- • Hugo (Suikoden III), the Karayan boy.
- • Chris Lightfellow, the knight commander of Zexen.
- • Geddoe, a mercenary leader.
- • Thomas, the Tenkai star and the new head of Budehuc Castle.
Alternatively, the player can also play as the dog Koroku, who has no part to the story and was added for fun. As well as one secret character, who the player can play as once they have achieved a certain goal near the end of the game. The game shows the characters different points of views, with a war brewing, the Grasslands versus the Zexen Confederacy.
In August 2004, Suikoden IV was released in Japan. Half a year later, in 2005, it was released around the same time in America (January) and Europe (February). Unlike the other games in the series, Suikoden IV takes place 150 years before the first game. It takes place in the tropical setting of the Island Nations, and involves mostly a new set of characters. Only four characters return in this installment, with one character only appearing in the first and the fourth game, who played a very important role in the first game. The game centers around Lazlo, and his journey to join the stand alone islands against the Kooluk army. Lazlo, is the new user of the Rune of Punishment, a deadly true rune that takes the users soul.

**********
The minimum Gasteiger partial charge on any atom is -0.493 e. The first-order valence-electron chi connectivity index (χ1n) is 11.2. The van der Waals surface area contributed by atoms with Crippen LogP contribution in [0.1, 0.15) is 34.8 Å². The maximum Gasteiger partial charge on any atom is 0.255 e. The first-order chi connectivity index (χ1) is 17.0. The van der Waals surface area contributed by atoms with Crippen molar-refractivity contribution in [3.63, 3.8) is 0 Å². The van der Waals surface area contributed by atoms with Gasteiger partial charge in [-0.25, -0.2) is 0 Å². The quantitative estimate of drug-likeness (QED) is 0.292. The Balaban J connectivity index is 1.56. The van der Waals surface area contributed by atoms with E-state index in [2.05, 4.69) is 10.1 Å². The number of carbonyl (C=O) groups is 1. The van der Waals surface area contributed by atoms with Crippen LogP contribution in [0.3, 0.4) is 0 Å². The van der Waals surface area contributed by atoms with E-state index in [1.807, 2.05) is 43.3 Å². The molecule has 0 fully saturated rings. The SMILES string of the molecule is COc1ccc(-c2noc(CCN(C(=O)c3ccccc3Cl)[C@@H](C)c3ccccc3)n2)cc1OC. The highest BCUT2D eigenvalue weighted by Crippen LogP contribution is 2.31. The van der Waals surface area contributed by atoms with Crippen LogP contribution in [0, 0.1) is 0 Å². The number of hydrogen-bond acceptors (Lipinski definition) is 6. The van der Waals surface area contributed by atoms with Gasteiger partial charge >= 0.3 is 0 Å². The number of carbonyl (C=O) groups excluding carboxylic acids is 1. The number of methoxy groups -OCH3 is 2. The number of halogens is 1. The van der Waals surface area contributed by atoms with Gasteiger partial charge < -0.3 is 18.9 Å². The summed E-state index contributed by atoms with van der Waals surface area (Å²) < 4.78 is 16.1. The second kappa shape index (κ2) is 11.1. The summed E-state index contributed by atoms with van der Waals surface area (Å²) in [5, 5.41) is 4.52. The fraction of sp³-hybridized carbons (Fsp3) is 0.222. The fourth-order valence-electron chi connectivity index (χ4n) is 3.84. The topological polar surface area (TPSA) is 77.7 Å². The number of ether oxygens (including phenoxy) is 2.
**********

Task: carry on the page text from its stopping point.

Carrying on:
In 2006, the fifth installment and the latest in the mainstream series, Suikoden V was released in Japan. Despite of being latter installments, the two latest game in the series (including Suikoden IV) do not continue the timeline of the prior games. Like Suikoden IV, V takes place before the first installment, but this time it takes place 6 years prior to the first game. The protagonist is Freyjadour Falenas, the prince of the Queendom of Falena. After his parents are killed and a new leader overthrows the prince; the prince must create a new force to fight against the country he was once a part of.